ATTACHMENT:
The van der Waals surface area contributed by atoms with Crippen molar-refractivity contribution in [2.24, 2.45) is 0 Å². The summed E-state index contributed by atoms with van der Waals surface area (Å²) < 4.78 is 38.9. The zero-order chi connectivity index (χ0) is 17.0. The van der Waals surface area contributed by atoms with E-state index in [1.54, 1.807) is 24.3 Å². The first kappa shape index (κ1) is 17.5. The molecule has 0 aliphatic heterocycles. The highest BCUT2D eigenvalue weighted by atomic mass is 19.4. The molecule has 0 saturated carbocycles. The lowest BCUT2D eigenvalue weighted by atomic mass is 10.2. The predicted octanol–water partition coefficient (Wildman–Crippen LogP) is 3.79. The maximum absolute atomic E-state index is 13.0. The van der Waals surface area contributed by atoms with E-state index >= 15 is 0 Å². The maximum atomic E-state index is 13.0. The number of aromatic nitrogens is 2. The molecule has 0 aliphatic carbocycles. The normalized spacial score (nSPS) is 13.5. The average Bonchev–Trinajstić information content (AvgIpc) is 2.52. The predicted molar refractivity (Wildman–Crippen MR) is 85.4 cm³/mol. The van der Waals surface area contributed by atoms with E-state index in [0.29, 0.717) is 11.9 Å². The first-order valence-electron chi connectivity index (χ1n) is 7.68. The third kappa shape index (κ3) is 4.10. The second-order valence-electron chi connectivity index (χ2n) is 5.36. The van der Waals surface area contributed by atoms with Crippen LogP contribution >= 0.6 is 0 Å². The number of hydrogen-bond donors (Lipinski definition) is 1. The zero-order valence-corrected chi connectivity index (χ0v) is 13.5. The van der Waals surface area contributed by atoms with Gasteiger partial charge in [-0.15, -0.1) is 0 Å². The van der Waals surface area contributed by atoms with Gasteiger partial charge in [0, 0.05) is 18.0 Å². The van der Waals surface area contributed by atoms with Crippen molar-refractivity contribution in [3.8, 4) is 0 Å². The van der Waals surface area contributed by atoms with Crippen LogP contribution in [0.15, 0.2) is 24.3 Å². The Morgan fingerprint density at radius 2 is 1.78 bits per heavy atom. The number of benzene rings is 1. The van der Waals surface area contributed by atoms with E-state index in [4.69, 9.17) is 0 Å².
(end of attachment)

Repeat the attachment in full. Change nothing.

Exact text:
The van der Waals surface area contributed by atoms with Crippen molar-refractivity contribution in [2.24, 2.45) is 0 Å². The summed E-state index contributed by atoms with van der Waals surface area (Å²) < 4.78 is 38.9. The zero-order chi connectivity index (χ0) is 17.0. The van der Waals surface area contributed by atoms with E-state index in [1.54, 1.807) is 24.3 Å². The first kappa shape index (κ1) is 17.5. The molecule has 0 aliphatic heterocycles. The highest BCUT2D eigenvalue weighted by atomic mass is 19.4. The molecule has 0 saturated carbocycles. The lowest BCUT2D eigenvalue weighted by atomic mass is 10.2. The predicted octanol–water partition coefficient (Wildman–Crippen LogP) is 3.79. The maximum absolute atomic E-state index is 13.0. The van der Waals surface area contributed by atoms with E-state index >= 15 is 0 Å². The maximum atomic E-state index is 13.0. The number of aromatic nitrogens is 2. The molecule has 0 aliphatic carbocycles. The normalized spacial score (nSPS) is 13.5. The average Bonchev–Trinajstić information content (AvgIpc) is 2.52. The predicted molar refractivity (Wildman–Crippen MR) is 85.4 cm³/mol. The van der Waals surface area contributed by atoms with E-state index in [0.29, 0.717) is 11.9 Å². The first-order valence-electron chi connectivity index (χ1n) is 7.68. The third kappa shape index (κ3) is 4.10. The second-order valence-electron chi connectivity index (χ2n) is 5.36. The van der Waals surface area contributed by atoms with Crippen LogP contribution >= 0.6 is 0 Å². The number of hydrogen-bond donors (Lipinski definition) is 1. The zero-order valence-corrected chi connectivity index (χ0v) is 13.5. The van der Waals surface area contributed by atoms with Gasteiger partial charge in [-0.15, -0.1) is 0 Å². The van der Waals surface area contributed by atoms with Gasteiger partial charge in [0, 0.05) is 18.0 Å². The van der Waals surface area contributed by atoms with Crippen molar-refractivity contribution in [3.8, 4) is 0 Å². The van der Waals surface area contributed by atoms with Crippen LogP contribution in [0.15, 0.2) is 24.3 Å². The Morgan fingerprint density at radius 2 is 1.78 bits per heavy atom. The number of benzene rings is 1. The van der Waals surface area contributed by atoms with E-state index in [4.69, 9.17) is 0 Å².